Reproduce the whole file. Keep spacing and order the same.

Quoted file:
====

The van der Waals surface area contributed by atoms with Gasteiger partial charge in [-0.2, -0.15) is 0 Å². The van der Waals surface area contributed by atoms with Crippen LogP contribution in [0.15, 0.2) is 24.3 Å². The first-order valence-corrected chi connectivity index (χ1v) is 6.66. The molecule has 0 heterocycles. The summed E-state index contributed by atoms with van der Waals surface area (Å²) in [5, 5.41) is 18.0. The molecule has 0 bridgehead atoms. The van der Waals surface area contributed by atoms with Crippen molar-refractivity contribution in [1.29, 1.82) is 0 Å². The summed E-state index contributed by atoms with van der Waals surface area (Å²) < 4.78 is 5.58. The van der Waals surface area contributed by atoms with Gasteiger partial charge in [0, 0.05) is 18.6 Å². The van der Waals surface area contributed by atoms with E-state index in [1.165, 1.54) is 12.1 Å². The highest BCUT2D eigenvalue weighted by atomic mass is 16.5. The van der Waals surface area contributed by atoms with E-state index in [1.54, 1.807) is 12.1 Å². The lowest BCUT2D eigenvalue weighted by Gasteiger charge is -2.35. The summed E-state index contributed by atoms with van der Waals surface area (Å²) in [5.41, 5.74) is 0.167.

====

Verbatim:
The van der Waals surface area contributed by atoms with Gasteiger partial charge in [-0.2, -0.15) is 0 Å². The van der Waals surface area contributed by atoms with Crippen LogP contribution in [0.15, 0.2) is 24.3 Å². The first-order valence-corrected chi connectivity index (χ1v) is 6.66. The molecule has 0 heterocycles. The summed E-state index contributed by atoms with van der Waals surface area (Å²) in [5, 5.41) is 18.0. The molecule has 0 bridgehead atoms. The van der Waals surface area contributed by atoms with Crippen molar-refractivity contribution in [1.29, 1.82) is 0 Å². The summed E-state index contributed by atoms with van der Waals surface area (Å²) < 4.78 is 5.58. The van der Waals surface area contributed by atoms with Gasteiger partial charge in [0, 0.05) is 18.6 Å². The van der Waals surface area contributed by atoms with E-state index in [1.165, 1.54) is 12.1 Å². The highest BCUT2D eigenvalue weighted by atomic mass is 16.5. The van der Waals surface area contributed by atoms with E-state index in [1.54, 1.807) is 12.1 Å². The lowest BCUT2D eigenvalue weighted by Gasteiger charge is -2.35. The summed E-state index contributed by atoms with van der Waals surface area (Å²) in [5.41, 5.74) is 0.167.